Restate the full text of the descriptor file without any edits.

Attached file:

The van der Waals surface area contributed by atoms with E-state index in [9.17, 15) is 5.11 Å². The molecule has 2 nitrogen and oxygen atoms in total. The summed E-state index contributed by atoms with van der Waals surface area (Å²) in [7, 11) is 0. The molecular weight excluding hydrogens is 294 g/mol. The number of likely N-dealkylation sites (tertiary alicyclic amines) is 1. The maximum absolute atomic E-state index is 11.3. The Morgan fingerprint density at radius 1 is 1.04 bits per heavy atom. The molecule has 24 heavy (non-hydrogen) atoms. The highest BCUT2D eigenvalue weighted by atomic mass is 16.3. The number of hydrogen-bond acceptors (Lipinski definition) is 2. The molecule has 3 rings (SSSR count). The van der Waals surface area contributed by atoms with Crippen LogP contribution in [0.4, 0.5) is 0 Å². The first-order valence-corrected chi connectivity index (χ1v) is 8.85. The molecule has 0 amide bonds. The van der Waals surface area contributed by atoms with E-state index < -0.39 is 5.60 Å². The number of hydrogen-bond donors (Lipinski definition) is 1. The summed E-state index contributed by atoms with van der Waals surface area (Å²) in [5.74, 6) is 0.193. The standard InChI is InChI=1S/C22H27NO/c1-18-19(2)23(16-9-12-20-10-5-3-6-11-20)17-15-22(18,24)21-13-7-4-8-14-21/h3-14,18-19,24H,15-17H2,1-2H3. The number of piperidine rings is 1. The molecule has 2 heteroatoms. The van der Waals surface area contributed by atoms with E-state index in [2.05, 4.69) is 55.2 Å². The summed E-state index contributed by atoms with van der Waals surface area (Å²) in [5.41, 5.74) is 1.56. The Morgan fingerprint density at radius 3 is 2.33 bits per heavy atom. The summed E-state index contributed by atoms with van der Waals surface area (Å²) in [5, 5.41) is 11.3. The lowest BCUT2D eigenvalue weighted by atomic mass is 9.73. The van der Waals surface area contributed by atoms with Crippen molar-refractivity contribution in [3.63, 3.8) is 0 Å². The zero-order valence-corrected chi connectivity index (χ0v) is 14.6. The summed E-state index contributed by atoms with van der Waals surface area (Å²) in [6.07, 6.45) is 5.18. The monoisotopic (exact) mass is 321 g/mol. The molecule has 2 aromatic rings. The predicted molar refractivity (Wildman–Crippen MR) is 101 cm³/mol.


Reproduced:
The van der Waals surface area contributed by atoms with E-state index in [9.17, 15) is 5.11 Å². The molecule has 2 nitrogen and oxygen atoms in total. The summed E-state index contributed by atoms with van der Waals surface area (Å²) in [7, 11) is 0. The molecular weight excluding hydrogens is 294 g/mol. The number of likely N-dealkylation sites (tertiary alicyclic amines) is 1. The maximum absolute atomic E-state index is 11.3. The Morgan fingerprint density at radius 1 is 1.04 bits per heavy atom. The molecule has 24 heavy (non-hydrogen) atoms. The highest BCUT2D eigenvalue weighted by atomic mass is 16.3. The number of hydrogen-bond acceptors (Lipinski definition) is 2. The molecule has 3 rings (SSSR count). The van der Waals surface area contributed by atoms with Crippen LogP contribution in [0.4, 0.5) is 0 Å². The first-order valence-corrected chi connectivity index (χ1v) is 8.85. The molecule has 0 amide bonds. The van der Waals surface area contributed by atoms with E-state index < -0.39 is 5.60 Å². The number of hydrogen-bond donors (Lipinski definition) is 1. The summed E-state index contributed by atoms with van der Waals surface area (Å²) in [5.74, 6) is 0.193. The standard InChI is InChI=1S/C22H27NO/c1-18-19(2)23(16-9-12-20-10-5-3-6-11-20)17-15-22(18,24)21-13-7-4-8-14-21/h3-14,18-19,24H,15-17H2,1-2H3. The number of piperidine rings is 1. The molecule has 2 heteroatoms. The van der Waals surface area contributed by atoms with E-state index in [2.05, 4.69) is 55.2 Å². The summed E-state index contributed by atoms with van der Waals surface area (Å²) in [5.41, 5.74) is 1.56. The Morgan fingerprint density at radius 3 is 2.33 bits per heavy atom. The summed E-state index contributed by atoms with van der Waals surface area (Å²) in [5, 5.41) is 11.3. The lowest BCUT2D eigenvalue weighted by atomic mass is 9.73. The van der Waals surface area contributed by atoms with Crippen molar-refractivity contribution in [3.63, 3.8) is 0 Å². The zero-order valence-corrected chi connectivity index (χ0v) is 14.6. The summed E-state index contributed by atoms with van der Waals surface area (Å²) in [6.07, 6.45) is 5.18. The monoisotopic (exact) mass is 321 g/mol. The molecule has 2 aromatic rings. The predicted molar refractivity (Wildman–Crippen MR) is 101 cm³/mol.